Notes from Iona…

Notes from Iona…
Malcolm Robertson
03.04.16

John Smith once wrote, much more eloquently than I ever could, about islands.

He claimed that he was ‘almost a Hebridean’ because his mother left Islay to give birth to him on the mainland, before returning across the water with her newborn son to the village of Portnahaven, where her husband was the schoolmaster.

In a short, lovely piece simply entitled I Love Islands, the much-missed Labour leader described the last boat leaving for the mainland, and how in that moment those left behind are bound into a community, a way of life, in a manner that cannot happen elsewhere.

 

 

 

The pier at Iona, looking to Mull

 

John would have been my father-in-law. Or maybe not: as Prime Minister, his life would have changed irrevocably and the daughter I married may never have crossed my path.

Still, my two younger children know him as ‘Grandpa Smith’, and so he is part of my family.

This week on Iona, my boys tended his grave. They do so meticulously and with great pride, tidying up the stones and shells left behind by visitors, and rearranging them into the kind of pattern that only they really understand.

 

 

 

Grandpa’s Grave

 

In the long, peaceful days, I have reflected on Grandpa Smith and his family’s enduring relationship with Iona. I’ve thought a lot about life here, and elsewhere in the Hebridean islands. My father was born on Islay, 30 or so miles to the south of Iona, and generations of our family lived and worked on Jura and Mull too.

I consider myself a passionate, but too often absent, advocate for these places. If you’ve not been then you must go, I tell anybody who will listen. I am obsessed with photographing them — the water, the light, the landscapes, the big skies, the people. They do the hard work and I just press a button.

 

 

 

Going to work

 

Some of the most impressive people I know live out here on the islands. The entrepreneurial spirit has been alive and well here for centuries, I suspect. Certainly for as long as that other spirit for which Islay is famous.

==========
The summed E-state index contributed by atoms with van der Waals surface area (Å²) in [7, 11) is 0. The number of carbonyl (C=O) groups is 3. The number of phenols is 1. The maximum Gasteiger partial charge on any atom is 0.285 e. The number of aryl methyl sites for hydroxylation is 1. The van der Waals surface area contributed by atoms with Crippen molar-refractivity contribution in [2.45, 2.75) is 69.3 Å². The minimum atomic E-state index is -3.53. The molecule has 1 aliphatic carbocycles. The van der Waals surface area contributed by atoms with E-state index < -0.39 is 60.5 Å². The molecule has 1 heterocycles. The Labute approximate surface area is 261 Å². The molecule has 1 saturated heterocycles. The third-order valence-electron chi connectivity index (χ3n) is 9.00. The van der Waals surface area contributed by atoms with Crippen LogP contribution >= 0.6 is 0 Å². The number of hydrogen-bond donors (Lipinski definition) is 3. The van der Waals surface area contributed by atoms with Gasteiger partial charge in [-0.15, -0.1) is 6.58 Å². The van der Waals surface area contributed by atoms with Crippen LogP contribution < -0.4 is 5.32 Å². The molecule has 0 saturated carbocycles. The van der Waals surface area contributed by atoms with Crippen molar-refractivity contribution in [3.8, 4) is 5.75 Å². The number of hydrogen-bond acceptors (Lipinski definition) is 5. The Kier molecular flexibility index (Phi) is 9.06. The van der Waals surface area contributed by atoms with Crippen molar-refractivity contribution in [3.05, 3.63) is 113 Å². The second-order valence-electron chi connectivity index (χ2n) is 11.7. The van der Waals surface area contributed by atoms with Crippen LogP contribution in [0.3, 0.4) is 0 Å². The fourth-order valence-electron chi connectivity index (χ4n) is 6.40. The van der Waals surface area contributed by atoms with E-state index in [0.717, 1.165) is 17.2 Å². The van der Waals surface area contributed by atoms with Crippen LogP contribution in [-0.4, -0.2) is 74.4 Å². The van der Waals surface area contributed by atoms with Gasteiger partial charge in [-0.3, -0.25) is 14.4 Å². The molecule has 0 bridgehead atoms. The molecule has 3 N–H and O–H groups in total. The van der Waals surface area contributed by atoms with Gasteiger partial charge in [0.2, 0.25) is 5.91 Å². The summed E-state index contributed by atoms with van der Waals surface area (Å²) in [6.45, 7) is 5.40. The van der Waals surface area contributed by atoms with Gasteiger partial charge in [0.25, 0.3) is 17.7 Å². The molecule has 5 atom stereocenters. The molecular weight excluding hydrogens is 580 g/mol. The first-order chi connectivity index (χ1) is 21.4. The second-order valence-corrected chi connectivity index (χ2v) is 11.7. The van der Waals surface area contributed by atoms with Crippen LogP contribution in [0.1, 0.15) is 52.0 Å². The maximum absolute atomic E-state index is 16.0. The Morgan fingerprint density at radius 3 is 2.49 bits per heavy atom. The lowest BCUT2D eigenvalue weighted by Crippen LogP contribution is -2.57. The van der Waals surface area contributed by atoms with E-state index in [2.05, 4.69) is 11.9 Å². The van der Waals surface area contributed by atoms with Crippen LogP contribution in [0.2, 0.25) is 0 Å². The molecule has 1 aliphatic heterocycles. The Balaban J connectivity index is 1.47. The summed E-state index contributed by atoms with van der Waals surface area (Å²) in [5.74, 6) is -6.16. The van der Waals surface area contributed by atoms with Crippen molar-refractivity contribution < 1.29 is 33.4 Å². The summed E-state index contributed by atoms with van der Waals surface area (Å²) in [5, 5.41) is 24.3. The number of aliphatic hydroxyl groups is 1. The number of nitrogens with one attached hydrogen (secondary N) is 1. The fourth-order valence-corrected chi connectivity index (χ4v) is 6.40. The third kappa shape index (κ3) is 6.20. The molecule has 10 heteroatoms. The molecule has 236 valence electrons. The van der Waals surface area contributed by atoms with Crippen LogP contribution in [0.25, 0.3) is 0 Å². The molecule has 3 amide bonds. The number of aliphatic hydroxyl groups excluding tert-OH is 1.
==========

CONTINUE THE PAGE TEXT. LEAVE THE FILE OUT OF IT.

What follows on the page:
It is one thing to sit in San Francisco and design a new product or app that can be sold into a vast, hungry market of millions (sometimes billions) of people. It is quite another thing to sustain a croft or a farm or a pub, shop or craft business on an island that might only have 150 or so permanent inhabitants and to which access for much of the year depends on the weather.

It’s hard work, but these are hardy people. I see one of the men who take thousands of people to the island of Staffa every year. He’s ambling through a squall, to a small inflatable that he will row to a dinghy that he will then take to the bigger vessel that makes its way north out of the Sound of Iona, twice a day, to the majestic, curious lump of volcanic hexagonry (I know that’s not a word) that inspired Mendelssohn to write his Hebridean Overture after visiting in 1829.

Later, I talk to a local boy who runs a farm and a campsite, among other ventures. This is lambing season and he moves his sheep three times a day, to make the best use of the land and just to care for his flock.

In the Iona Craft Shop, there is painstakingly selected stock to unpack, Iona Wool to market and sell, and a (sold out) music festival to organise.